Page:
Cost of living to ease post-polls, says industrialist Vimal Shah

From left: Bidco Africa Group Chairman Vimal Shah, Transparency International Kenya Executive Director Sheila Masinde, EACC's Emily Mworia and Global Compact Network Executive Director Judy Njino during private sector meeting on elections. [Edward Kiplimo, Standard]

The cost of living could fall starting September after a possible reduction of petroleum prices, Bidco Africa Chairman Vimal Shah has said.

Post-election jitters and production costs are likely to reduce significantly as Kenya shakes off a drought that, in addition to several global factors, has caused a record high cost of living.

Kenya’s annual inflation hit 8.32 per cent in July with Vimal explaining that it is mainly imported owing to global logistics challenges for over a year now. 

“The Russia-Ukraine war spoilt everything but we are getting over that too because shipments are starting to come,” he said in an interview with Bloomberg. 

The shilling continues to struggle against the dollar and a shortage in the supply of the greenback has not helped local manufacturers who import a bulk of their raw materials.

US dollar bills. [iStockphoto]

An Indonesian ban to sell palm oil for some time, months ago also led to a global hike in cooking oil, which affected fast-moving consumer products manufacturers such as Bidco.

Vimal, however, said the country has enough foreign exchange reserves, noting that a reduction of prices of edible oils and fewer logistical challenges will enable manufacturers to lower the costs of finished products, passing on the benefit to consumers.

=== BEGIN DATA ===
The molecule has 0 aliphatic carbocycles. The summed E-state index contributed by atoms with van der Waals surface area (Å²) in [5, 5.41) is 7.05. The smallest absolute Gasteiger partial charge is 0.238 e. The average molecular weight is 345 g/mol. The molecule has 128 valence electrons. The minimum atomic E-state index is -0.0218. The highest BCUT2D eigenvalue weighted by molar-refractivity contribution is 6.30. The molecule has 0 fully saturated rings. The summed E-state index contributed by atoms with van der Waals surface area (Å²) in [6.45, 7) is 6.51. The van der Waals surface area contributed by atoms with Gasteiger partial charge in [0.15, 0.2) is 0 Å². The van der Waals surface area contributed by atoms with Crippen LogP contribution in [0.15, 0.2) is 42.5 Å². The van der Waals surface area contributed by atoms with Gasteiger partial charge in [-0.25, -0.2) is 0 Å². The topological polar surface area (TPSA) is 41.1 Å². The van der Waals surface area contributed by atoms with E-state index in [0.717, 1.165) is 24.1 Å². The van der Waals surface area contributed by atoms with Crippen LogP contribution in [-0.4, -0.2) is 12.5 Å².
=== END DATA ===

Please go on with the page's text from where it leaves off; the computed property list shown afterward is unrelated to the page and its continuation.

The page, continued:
“In the last year, Indonesia banned the export of palm oil. Shipments were stopped and edible oils rose from $600 (Sh71,400) per tonne to $2,000 (Sh238,000) a tonne. It has now come down to $1,200 (Sh142,000) per tonne in the September shipment. The effect will be passed on to the public starting September, by Sh20, or Sh30, or Sh40. I don’t think it will go up again,” he said.

He is also confident that local agriculture, which is mainly rain-fed, will pick up, bucking the trend after an election fever, and going into December, there will be more maize locally available.

“Maize will be aplenty and affordable and subsidies will not be needed,” he said regarding the scrapping of a subsidy that was earlier extended to millers. The fuel subsidy will also be removed.

The Bidco Africa chairman added that the next government should prioritise improving the country’s productivity and competitiveness for exports, while doing away with taxes that hinder production, especially in raw materials. 

Indonesia accounts for almost two-thirds of global palm oil exports. [iStockphoto]

He called for increased value addition and reduction of logistical costs that hinder access to markets. He expects the government to cut down on wastage, saying that Kenya is “collecting enough taxes but we are spending it on non-productive assets and recurrent costs” and that “whoever comes in has to look into radical surgery.”

Vimal lauded President Uhuru Kenyatta’s regime for the infrastructural projects that have been a key focus. He said the roads and railway lines will reduce the cost of logistics, time taken to deliver goods, and wastage.

Such a model of infrastructural development, where China designs, finances, builds, owns, operates and then transfers the infrastructure, does not hit the balance sheet of Kenya, and such infrastructure is welcome “as long as loans are serviceable and infrastructure is built on a productive basis,” he said.

Bidco Africa has ramped up agricultural production, improving their agricultural value chain by putting up huge investments in palm oil plantations in Uganda and Kenya, and asking people to farm more sunflower, soya beans and maize to increase local production of oil and animal feeds.